Safeway would have likely fumbled a Canadian acquisition, as the three big players are all multi-format and have corporate stores as well as independents and are fairly well optimized. So Safeway sold and they appeared to get a good price. Canada has regional rivalries and food producers just like the USA. Safeway was a dominant player and anchor in Western Canada which accounts for 30 % of population. The loss of Safeway will concentrate 90 % + of Canada's retail buying decisions in the East.
There will be promises of local offices and buying in Western Canada etc., but in the long run all major decisions for Western Canada supermarkets will now be made at least two thousand miles away. This could signal a loss for Western Canada produced brands as well as USA brands from our west coast that entered Canada from the west through Safeway USA connections.
Responding to the possibility that Ron Burkle's Yucaipa Cos. could acquire Fresh & easy with an eye toward reviving the Wild Oats brand, one MNB user wrote:I've always maintained that ANYBODY who would consider the purchase of Fresh & Easy with the idea of keeping it a grocery/food retailer would be absolutely delusional.
To be certain, F & E had many problems, but one of the biggest was their locations, footprints and interior "structuring."
Even non-industry people I know found the locations wildly inconvenient and described their visits as akin to shopping at a fabric store or a Blockbuster in a strip mall.
Really, how inviting is a drab, small building with a small parking lot and little to suggest that these are food/grocery stores.
At minimum, anybody purchasing the chain would have to execute some serious remodeling on all of their stores, something JC Penney tried to do and didn't get very far due to, uhhh, costs.
Does this look like a food store?
I got a number of emails on Friday for my piece remembering my friend, Joan Parker, the widow of novelist Robert B. Parker, who died last week.
MNB user Susan Pedrazzini wrote:Thank you for sharing your thoughts on the passing of Mrs. Parker. I didn't know her personally, but I from her interviews and appearances at book signings, it was so very, very obvious she was a remarkable person. Do you still have a link to the interview you did with Mr. Parker in 1985? He is my favorite author and I would love to read it.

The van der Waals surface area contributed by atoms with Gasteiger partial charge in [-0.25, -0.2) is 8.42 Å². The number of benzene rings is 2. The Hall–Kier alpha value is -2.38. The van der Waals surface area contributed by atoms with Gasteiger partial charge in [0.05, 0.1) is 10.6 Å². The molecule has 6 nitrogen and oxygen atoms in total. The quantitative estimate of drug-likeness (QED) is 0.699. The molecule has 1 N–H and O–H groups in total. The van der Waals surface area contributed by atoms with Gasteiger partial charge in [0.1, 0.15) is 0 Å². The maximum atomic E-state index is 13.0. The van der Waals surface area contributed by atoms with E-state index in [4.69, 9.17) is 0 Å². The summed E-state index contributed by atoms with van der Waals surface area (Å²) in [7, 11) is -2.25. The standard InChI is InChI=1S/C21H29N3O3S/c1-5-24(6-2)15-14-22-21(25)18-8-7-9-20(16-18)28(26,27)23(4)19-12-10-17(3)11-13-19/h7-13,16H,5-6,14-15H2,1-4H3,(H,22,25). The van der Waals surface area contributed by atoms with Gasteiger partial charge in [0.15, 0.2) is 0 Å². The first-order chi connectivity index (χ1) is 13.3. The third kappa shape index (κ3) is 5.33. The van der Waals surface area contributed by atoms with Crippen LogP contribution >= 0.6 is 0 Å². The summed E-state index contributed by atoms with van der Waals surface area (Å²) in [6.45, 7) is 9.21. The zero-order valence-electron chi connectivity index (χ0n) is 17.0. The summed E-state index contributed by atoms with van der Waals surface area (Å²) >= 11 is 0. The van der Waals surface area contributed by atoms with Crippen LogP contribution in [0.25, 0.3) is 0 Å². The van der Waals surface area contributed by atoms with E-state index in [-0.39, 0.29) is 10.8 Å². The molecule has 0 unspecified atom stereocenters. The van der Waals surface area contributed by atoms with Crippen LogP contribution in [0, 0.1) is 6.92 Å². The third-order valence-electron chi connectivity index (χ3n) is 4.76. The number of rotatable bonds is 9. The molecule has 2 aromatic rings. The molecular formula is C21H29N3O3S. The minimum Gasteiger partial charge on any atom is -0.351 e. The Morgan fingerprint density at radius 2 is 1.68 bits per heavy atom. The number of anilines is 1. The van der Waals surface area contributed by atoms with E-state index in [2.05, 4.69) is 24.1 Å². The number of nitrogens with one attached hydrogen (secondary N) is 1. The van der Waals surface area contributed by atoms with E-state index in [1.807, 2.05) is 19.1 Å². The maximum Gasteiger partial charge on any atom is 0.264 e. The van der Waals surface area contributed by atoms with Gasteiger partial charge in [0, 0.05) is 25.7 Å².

Thanks. To read it, click here
From another reader:Your summary of time with Joan Parker was beautiful, truly heart felt and wonderful. Thank you for sharing your thoughts about this amazing person.
And another:Your writing abilities are unreal. Your story about your friend Joan Parker got to me! What a wonderful life experience for you my friend! We should all be so lucky...
And another:So I don’t really read books, and obviously never met her or Robert… but that piece you wrote on the friendship you developed was captivating… whether because it mimicked my own views of my respected ‘elders’ or because it was simply fantastically written…but either way, well done. Your reverence for the woman and her husband couldn’t be more palpable
And MNB user John Parvin wrote:Thanks for sharing your story/Experience about Joan Parker. It was powerful, interesting, and of course a bit sad. But, it had a "feel good" sense to it. You have a way of expressing yourself that is both easy to follow, and interesting (I think that was a compliment :). Keep doing what you do...
It's definitely a compliment. And thanks.
Finally, from MNB user Joanie Taylor:Loved, loved, loved your tribute to Joan Parker. My sympathies for your loss…and my thanks for sharing her in a way that otherwise never would have happened. You - and the people to whom you are instinctively drawn - continue to inspire and delight me.
A lot of the great women I've known in my life have had the name. My mom. My daughter's middle name is Joan. Joan Parker. And, by the way, Joanie Taylor.
Coincidence? I think not.